After I settled myself into a great driving position – found easily courtesy of the tilt steering wheel and multi-adjustable driver’s seat – I discovered a cockpit that is one of the nicest for the price. Visors, pillars, and the headliner are all covered in woven fabric and the dash and door skins have a fine grain and soft feel. The standard cloth seat upholstery is grippy, and the seats are German-firm. The design and feel of the dials for the four-level heated front seats reminded me of those found in Porsche’s Cayenne. A combination of Mazda (with its fake aluminum trim), and Volkswagen (with clear, well marked instrumentation, including a tachometer and speedometer given equal billing hooded under a symmetrical, sweeping cowl), the interior will make you feel like you are sitting in a car costing at least $10K more.
I guess the handling improvements and the interior gentrification ate up most of the 2005 model development funds, because the naturally aspirated 2.5-litre flat-four cylinder base engine is a carryover. There is an unnoticeable 3 horsepower improvement to 168, with the pound-feet of torque number remaining at 166. As in the 2004 model, power delivery is smooth and available low in the rev range with the fun ending around the 5,500-rpm mark. So, the base mill will not blow your socks off. However, those numbers are competitive to the 1.8-litre turbocharged-four found in the Passat and A4, and are 8 horsepower and 11 pound-feet of torque respectively more than found in the Mazda6 GT I-4. Once again, if this is not enough performance for you, for a little more coin, Subaru will gladly put you into its more powerful 2.5 GT sedan with its 250 horsepower, 250 pound-feet of torque produced by a modified version of the WRX STi’s 2.5-litre turbocharged engine.
Another leftover is last year’s four-speed automatic transmission that was found in our test car. Slow downshifts, a wide gap between second and third gears, and the fact that it is a four speed, has me recommending the five-speed manual quicker than a Greek Olympic sprinter falling off a motorcycle. The only redeeming factor of this manumatic slushbox – that was offered on the previous-generation Baja and Legacy GT – is that it allows blasts to the redline without shifting up to a higher gear on its own accord. Small consolation.
Subaru has always been a company that has put engineering first, styling second (Guigiaro-designed SVX coupe excepted). With the appointment of former Fiat designer Andreas Zapatinas as head of Subaru’s Advanced Design studio in April 2003, we are starting to see more of a European sensibility to some of Subaru’s concept cars. The B11S Coupe – shown at the Geneva show last March – gives an indication of what the new, very non-bland look of future Subarus will be. The 2005 Legacy’s styling certainly will not rock any boats in the existing Subaru fleet, as it is definitely an evolutionary redesign over the 2004 model. Obviously, the car was too far along in the product pipeline to have adopted any of Mr. Zapatinas’s future ideas. The new exterior design has been tastefully cleaned up, though, and like a lot of newer cars, the external lighting on the new Legacy has become a form of automotive jewellry. Overall it reminded me of the 1996-2001 first gen A4 – others saw Chevrolet Epica – go figure!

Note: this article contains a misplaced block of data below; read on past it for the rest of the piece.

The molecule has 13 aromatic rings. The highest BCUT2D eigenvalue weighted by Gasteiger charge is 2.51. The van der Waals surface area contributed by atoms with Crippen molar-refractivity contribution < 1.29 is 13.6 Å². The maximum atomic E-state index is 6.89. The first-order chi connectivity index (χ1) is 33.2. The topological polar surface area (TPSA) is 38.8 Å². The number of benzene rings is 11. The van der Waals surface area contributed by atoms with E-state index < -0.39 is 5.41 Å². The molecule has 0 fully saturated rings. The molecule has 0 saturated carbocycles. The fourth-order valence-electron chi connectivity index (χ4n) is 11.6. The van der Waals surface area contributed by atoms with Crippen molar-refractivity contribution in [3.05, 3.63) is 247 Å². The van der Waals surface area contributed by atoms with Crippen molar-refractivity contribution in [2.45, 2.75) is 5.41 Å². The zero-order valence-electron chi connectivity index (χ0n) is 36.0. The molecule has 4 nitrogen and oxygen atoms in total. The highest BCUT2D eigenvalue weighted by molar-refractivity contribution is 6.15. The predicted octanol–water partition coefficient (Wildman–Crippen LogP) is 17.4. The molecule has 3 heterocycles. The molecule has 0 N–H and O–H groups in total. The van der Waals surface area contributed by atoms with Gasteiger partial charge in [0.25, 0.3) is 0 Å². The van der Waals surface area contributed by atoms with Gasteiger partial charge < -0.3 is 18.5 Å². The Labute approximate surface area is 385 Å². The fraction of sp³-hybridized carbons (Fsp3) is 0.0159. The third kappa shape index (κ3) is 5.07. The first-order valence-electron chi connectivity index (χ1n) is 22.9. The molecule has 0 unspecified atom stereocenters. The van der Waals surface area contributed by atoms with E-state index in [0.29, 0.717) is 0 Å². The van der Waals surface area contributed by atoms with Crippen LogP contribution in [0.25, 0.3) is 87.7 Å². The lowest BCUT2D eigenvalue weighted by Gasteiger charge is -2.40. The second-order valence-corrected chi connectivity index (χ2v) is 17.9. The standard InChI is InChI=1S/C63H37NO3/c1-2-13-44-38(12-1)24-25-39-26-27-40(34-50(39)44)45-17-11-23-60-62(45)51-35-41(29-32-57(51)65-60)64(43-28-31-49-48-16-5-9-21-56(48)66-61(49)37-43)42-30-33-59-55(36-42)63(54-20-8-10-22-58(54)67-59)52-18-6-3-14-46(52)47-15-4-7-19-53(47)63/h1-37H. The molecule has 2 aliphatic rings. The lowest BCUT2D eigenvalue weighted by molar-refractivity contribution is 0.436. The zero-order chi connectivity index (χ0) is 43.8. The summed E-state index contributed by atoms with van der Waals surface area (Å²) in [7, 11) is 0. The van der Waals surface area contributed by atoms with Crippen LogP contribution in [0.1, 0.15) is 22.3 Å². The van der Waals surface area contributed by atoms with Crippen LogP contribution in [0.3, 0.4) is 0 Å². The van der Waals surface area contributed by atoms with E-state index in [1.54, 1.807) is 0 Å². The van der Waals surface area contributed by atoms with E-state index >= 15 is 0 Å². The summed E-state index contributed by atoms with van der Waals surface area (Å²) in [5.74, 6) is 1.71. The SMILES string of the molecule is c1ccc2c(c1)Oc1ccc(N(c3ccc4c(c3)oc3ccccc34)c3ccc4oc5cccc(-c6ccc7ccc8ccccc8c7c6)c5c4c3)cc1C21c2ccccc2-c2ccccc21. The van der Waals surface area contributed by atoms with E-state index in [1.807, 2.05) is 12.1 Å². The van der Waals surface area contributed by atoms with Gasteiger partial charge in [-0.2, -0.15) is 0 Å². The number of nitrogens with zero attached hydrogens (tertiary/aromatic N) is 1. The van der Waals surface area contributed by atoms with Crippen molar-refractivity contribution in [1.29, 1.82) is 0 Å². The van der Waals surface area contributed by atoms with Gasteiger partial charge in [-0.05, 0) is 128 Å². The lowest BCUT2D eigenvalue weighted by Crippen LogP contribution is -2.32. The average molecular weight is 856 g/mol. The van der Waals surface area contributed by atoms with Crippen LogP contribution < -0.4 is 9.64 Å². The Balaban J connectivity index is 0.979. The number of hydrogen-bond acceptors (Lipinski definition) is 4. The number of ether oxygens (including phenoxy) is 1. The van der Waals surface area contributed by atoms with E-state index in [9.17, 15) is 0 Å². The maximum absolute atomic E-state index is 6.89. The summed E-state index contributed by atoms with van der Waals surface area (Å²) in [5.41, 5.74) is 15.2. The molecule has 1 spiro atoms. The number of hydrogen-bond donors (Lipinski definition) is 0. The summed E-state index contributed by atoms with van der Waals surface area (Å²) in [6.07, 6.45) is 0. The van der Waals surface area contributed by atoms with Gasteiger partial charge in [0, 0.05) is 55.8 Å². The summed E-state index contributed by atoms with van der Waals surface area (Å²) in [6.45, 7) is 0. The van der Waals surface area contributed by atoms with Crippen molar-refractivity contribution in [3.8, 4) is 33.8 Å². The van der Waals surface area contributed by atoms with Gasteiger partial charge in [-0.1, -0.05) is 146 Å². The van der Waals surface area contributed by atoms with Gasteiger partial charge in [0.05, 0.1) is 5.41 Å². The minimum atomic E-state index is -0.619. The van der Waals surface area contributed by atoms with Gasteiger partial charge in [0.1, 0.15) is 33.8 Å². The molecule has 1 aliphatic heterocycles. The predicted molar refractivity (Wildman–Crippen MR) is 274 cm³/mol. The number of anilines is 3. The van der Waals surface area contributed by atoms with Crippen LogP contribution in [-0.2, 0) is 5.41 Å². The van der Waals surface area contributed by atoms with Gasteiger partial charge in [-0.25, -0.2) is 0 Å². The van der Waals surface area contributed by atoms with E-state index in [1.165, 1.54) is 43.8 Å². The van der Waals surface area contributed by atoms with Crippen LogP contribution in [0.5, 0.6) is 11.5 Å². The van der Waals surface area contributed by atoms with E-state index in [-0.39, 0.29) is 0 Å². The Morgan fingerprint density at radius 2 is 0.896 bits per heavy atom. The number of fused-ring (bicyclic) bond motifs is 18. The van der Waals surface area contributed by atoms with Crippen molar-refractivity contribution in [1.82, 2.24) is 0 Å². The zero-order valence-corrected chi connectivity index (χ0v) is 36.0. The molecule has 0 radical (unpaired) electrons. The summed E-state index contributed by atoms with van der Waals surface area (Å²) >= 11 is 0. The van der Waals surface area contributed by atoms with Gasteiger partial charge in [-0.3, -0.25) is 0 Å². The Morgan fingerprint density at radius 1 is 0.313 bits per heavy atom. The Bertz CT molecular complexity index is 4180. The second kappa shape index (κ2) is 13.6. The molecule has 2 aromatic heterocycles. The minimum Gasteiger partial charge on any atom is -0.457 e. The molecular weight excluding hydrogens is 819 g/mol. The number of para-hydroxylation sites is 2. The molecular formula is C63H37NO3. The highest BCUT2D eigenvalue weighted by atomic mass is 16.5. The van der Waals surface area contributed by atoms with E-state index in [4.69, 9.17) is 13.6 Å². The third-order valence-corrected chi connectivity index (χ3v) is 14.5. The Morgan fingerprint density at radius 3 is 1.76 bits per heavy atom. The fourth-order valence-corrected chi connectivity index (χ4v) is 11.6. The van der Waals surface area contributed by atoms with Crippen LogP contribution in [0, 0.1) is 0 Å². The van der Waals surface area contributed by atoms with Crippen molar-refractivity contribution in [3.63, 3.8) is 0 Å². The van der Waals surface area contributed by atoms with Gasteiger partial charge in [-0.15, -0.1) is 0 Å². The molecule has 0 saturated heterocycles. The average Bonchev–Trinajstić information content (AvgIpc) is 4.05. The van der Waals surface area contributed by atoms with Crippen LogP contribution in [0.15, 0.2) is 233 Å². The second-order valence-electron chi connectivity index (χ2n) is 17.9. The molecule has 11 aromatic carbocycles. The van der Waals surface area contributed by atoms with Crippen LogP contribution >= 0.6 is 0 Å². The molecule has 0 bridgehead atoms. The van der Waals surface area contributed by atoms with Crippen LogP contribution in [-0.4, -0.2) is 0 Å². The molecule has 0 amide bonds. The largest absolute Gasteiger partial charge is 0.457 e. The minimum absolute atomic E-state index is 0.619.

All of these changes for 2005 have produced a much more stable car, even in the base model 2.5i sedan. Despite being the lightest Legacy in price, the new 2.5i sedan weighs in with all of the core handling and interior upgrades – save the carryover drivetrain – that went into the entire 2005 Legacy range.
In overall value, the Legacy 2.5i sedan leapfrogs over the usual four-cylinder suspects in this price class – Accord EX-L ($28,600), Altima 2.5 SL ($29,498), and Camry XLE ($30,485) – and has met Subaru’s lofty goals of being a serious contender in the entry-level sports sedan class.
The Legacy 2.5i is more fun to drive than a Passat GLS, is more sure-footed than an Acura TSX in bad weather, and less expensive than an A4 1.8T, yet offers similar refinement and added traction capabilities standard. At this price, for dedicated driving enthusiasts, I would still recommend the more athletic Mazda6 GT I-4. But, if overall refinement and all-wheel-drive are a priority on your own wish list, than go ahead and start your own legacy.
Technical Data: 2005 Subaru Legacy 2.5i sedan
|Options||$1,200 (Automatic transmission)|
|Price as tested||$30,490|
|Type||4-door, 5-passenger mid-size sedan|
|Layout||longitudinal front engine/all-wheel-drive|
|Engine||2.5-litre four cylinder, horizontally-opposed|
|Horsepower||168 @ 5,600 rpm|
|Torque||166 lb.-ft. of torque @ 4,000 rpm|
|Curb weight||1470 kg (3,240 lb.)|
|Wheelbase||2670 mm (105.1 in.)|
|Length||4730 mm (186.2 in.)|
|Width||1730 mm (68.1 in.)|
|Height||1425 mm (56.1 in.)|
|Trunk capacity||433 litres (15.3 cu. ft.)|
|Fuel consumption||City: 10.4 l/100 km (27 mpg)|
|Hwy: 7.2 l/100 km (39 mpg)|
|Fuel type||Regular unleaded|
|Warranty||3 yrs/60,000 km|
|Powertrain warranty||5 yrs/100,000 km|